Canonical has just announced that the cloud file service Ubuntu One will be shutting down in two months, which is probably a very difficult decision for the company.
The Ubuntu One cloud service from Canonical was launched almost four years ago, but Canonical has decided that it's time to axe this service and focus on other more important aspects of its business.
“This is a tough decision, particularly when our users rely so heavily on the functionality that Ubuntu One provides. However, like any company, we want to focus our efforts on our most important strategic initiatives and ensure we are not spread too thin.”
“Additionally, the free storage wars aren’t a sustainable place for us to be, particularly with other services now regularly offering 25GB-50GB free storage. If we offer a service, we want it to compete on a global scale, and for Ubuntu One to continue to do that would require more investment than we are willing to make,” said Jane Silber, the chief executive officer of Canonical.
The company has informed the users that the Ubuntu One services will no longer be available from June 1, 2014, and users will be able to download their data until July 31, 2014. After that date, everything will be deleted.
Although Ubuntu One was also available as a free service, users could also purchase a premium account. The users that paid for the services of Ubuntu One will get their money back, and the refunded amount will be calculated from today’s announcement.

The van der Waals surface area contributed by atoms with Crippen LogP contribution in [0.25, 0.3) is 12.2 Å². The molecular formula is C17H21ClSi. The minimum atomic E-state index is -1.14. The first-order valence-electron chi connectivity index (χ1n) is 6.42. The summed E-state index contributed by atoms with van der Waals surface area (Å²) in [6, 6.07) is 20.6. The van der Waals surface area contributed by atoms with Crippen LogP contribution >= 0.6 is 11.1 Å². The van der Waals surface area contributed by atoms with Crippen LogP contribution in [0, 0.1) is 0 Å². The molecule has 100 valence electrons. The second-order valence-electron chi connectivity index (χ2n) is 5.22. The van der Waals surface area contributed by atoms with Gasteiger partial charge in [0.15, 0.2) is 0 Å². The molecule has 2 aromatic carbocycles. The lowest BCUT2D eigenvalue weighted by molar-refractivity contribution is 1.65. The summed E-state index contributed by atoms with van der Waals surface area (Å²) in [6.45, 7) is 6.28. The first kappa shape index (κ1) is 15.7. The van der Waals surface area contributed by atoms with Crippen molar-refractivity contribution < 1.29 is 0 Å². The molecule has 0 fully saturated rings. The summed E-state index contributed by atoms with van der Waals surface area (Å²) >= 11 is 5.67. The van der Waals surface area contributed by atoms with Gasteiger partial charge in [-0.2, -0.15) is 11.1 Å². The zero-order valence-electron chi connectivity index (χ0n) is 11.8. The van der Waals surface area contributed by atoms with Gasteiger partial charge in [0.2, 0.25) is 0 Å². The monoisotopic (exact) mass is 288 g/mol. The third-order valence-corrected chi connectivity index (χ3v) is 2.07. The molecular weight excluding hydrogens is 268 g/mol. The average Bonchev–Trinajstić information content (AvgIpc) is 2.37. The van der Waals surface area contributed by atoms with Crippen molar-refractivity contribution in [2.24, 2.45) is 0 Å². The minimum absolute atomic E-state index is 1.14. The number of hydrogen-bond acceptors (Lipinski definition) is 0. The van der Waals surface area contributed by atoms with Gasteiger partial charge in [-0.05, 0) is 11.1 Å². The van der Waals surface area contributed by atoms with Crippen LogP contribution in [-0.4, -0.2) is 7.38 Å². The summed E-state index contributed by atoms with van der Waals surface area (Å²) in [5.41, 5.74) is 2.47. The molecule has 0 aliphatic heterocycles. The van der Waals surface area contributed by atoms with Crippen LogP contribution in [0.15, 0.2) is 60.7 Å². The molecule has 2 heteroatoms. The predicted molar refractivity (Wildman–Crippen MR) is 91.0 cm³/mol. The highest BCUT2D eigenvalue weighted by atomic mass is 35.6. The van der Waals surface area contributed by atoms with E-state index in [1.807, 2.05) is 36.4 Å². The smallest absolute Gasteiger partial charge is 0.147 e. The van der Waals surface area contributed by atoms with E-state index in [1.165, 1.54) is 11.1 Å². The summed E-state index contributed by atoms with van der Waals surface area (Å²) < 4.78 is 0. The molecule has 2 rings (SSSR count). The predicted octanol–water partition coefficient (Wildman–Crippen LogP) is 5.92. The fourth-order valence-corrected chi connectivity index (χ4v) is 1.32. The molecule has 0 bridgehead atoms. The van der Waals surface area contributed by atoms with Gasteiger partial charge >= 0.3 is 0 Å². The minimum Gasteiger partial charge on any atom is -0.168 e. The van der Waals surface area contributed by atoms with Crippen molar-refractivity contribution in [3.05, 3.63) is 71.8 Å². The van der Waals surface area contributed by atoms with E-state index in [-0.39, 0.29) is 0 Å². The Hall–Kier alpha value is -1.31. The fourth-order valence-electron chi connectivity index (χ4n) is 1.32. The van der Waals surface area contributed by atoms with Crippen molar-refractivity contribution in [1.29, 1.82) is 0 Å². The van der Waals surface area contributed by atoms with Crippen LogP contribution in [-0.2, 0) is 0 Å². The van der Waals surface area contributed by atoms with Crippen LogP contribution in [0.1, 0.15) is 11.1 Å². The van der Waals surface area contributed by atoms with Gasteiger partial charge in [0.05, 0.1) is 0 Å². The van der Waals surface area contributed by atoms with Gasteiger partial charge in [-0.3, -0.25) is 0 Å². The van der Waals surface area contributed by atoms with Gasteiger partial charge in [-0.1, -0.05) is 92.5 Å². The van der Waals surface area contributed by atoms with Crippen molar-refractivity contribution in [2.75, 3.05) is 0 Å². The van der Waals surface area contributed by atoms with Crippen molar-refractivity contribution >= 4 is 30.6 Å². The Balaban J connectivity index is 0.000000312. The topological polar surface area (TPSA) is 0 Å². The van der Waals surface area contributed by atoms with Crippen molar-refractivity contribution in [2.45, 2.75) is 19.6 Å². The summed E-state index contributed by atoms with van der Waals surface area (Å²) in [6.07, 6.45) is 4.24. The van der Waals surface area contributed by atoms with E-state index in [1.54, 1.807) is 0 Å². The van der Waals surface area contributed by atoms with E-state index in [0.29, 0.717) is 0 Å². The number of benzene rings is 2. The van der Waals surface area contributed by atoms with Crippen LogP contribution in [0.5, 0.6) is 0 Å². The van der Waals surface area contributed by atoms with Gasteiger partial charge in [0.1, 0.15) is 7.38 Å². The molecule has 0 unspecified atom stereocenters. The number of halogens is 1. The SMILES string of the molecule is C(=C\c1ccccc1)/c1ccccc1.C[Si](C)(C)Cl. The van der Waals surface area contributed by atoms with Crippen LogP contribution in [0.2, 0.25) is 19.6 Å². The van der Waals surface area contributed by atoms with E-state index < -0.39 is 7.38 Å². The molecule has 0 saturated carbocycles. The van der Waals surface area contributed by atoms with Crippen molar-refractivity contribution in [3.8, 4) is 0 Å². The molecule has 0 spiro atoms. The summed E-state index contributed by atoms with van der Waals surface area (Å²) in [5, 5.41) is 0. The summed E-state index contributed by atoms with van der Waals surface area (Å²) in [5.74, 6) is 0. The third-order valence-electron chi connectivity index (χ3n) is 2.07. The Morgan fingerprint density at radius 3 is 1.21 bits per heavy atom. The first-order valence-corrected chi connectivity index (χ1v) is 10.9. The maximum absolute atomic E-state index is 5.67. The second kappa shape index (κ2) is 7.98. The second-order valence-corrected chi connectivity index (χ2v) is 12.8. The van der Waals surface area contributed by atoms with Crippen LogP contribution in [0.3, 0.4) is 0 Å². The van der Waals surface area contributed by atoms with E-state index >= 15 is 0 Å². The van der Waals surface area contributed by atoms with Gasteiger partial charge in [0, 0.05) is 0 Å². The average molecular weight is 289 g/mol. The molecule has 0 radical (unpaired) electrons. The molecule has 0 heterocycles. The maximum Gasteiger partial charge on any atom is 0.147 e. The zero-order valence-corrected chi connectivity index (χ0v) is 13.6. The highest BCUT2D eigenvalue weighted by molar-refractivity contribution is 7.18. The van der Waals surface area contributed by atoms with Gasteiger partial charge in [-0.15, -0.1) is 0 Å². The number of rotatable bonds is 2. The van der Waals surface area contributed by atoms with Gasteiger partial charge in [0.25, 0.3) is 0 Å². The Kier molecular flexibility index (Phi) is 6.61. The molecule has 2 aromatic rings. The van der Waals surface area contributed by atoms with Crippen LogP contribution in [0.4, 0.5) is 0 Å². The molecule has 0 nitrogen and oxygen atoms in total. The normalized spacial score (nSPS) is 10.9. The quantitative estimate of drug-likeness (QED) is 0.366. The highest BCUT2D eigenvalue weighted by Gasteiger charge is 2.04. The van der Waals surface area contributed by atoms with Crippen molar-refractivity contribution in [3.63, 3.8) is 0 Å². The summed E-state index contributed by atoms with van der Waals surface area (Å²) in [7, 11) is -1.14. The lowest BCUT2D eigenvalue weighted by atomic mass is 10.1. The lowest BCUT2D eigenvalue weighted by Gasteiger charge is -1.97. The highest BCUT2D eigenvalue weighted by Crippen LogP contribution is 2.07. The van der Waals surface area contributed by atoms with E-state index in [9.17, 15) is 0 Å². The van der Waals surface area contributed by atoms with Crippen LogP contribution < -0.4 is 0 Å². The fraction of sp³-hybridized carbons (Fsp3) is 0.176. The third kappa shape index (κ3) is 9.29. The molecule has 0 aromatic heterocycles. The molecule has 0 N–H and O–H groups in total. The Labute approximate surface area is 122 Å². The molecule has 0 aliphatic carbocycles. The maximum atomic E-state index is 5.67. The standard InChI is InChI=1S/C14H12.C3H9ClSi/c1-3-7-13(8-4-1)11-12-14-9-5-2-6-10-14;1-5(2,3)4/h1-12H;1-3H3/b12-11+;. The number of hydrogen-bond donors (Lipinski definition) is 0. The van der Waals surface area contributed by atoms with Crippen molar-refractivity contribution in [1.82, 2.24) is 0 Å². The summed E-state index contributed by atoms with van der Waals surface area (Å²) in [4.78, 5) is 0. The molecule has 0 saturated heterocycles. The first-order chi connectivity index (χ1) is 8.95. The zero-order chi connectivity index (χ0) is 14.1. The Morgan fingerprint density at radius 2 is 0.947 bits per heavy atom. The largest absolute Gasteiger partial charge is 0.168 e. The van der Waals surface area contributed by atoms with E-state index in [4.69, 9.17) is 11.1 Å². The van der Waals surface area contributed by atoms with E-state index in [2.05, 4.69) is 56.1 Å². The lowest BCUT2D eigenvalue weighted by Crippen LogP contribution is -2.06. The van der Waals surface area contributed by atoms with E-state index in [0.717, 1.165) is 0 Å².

Also, Canonical will not let all the infrastructure and codebase go to waste. After the shutdown is completed, the source code of the entire project will be made available as open source. Anyone will be able to use it in order to create their own file syncing platform.
If you remember, the Ubuntu One service was also present during the installation of the Ubuntu operating system, but it will be removed from the upcoming Ubuntu 14.04 LTS. The Ubuntu One apps in older versions of Ubuntu and in the Ubuntu, Google, and Apple stores will also be removed.
It's uncertain what will happen with all the other applications that were depending on Ubuntu One, for example Deja Dup, a client which used the file service from Canonical to store the backups. It's very likely that we will see a flurry of updates for all the apps that previously included any facility for Ubuntu One.
We'll keep you apprised if any new information surfaces about Ubuntu One.